Convenience Store Woman – A book review

Convenience Store Woman review

I recently read The Travelling Cat Chronicles by Hiro Arikawa and loved it, and I picked Convenience Store Woman on a whim hoping it will continue that streak. Let us get on with the review to know if it did, shall we?

I picked Convenience Store Woman on a whim hoping it will be as good as the other Japanese lit I've read. Read on with the review to know if it did! What is your favorite #translatedwork? Recommendations, please. Let us talk. Click To Tweet

About the book

Convenience Store Woman Review cover

Book Name: Convenience Store Woman

Author: Sayaka Murata, Ginny Tapley Takemori (Translator)

Genre: Fiction – Drama

Characters: Keiko Furukura, Shiraha

Setting: Tokyo, Japan

The plot

Keiko Furukura, a 36 year old convenience store worker, doesn’t fit into the social constructs. She doesn’t have a husband or a boyfriend, kids nor a well paying job – in short an outcast. 

Keiko has been working at the same convenience store for eighteen years and has a routine that works for her. She has no interest in trying to fit in to the society but conveniently masks her oddities. She goes even to the extent of faking an illness which makes her too weak to work anywhere else. 

Her peaceful life goes into a toss when she meets another part time worker, Shiraha who is an outcast as well. They share a lot of commonalities, and they even get into a relationship charade to shut the voices of the society.

How did that turn out? You will have to read Convenience Store Woman to know more. 

My initial thoughts

I love reading character driven books and Convenience Store Woman does a great work at that. Keiko is a strong character who accepts and has no problem being the odd duck. She survives the pressure on woman to marry and birth a child at the right age without openly rebelling against the system. She is on the brink of a break down and yet manages to get through the motions of life. I adore the odd duck she was.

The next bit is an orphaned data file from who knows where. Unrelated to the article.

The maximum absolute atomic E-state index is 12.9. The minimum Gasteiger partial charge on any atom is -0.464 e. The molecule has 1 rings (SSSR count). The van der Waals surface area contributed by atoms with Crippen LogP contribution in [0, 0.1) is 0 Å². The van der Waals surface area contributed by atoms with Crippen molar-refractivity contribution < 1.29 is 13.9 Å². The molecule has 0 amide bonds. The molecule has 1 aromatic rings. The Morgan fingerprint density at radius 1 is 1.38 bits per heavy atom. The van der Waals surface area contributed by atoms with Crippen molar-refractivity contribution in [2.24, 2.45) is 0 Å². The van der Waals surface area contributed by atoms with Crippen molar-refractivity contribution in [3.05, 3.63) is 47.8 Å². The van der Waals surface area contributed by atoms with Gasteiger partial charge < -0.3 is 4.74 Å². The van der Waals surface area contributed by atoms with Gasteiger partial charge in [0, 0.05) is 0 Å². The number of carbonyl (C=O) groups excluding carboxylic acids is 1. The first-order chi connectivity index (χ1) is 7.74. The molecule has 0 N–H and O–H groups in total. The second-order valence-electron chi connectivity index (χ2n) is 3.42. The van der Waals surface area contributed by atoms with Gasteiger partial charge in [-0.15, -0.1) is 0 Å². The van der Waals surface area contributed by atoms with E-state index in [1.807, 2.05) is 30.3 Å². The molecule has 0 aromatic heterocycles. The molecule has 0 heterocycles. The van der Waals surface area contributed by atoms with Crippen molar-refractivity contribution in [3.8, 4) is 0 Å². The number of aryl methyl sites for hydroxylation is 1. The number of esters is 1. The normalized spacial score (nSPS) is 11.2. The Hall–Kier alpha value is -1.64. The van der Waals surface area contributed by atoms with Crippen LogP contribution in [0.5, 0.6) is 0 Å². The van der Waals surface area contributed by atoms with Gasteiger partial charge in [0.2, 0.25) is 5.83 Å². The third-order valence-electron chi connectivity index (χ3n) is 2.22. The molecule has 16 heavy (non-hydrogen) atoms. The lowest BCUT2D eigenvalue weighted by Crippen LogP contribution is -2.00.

Convenience Store Woman is a melancholic, relatable and yet so surreal.  It is quintessentially Japanese and is a great choice to read if you want to know more about the country’s culture and society. 

I liked reading about the operations of a convenience store and the role it plays in helping Keiko to mimic other humans. Maybe she is on the spectrum but the author never explicitly discusses that. I am glad I found Convenience Store Woman among the hundreds of recommendations on bookstagram.

Things that worked for me

  • Convenience Store Woman gives a great commentary on the culture and society of Japan.
  • The characters are etched to perfection. I could relate to them so deeply that it scares me.
  • I loved the poignant undertone all through the book.

Things that didn’t work for me

Even though the book is comical in bits, but I saw a many reviews saying this book was hysterical or funny. It wasn’t. Amusing maybe. Funny – no!

Bottom-line

If you love character driven books and translated works, Convenience Store Woman is a great choice. If you liked books like Eleanor Oliphant Is Completely Fine and The Curious Incident of the Dog In The Night-Time, this is for you!

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Convenience Store Woman Pinterest review

Let us chat

Do you read translated works? What was the last translated book that you read? What is your favorite and I am calling for more recommendations. Let us talk.

16 COMMENTS

  1. While I am yet to read the others you mention also (‘Eleanor…’ as well as ‘The Curious…’), I know I enjoy books like this, so will add this to my weeping TBR.. 🙂

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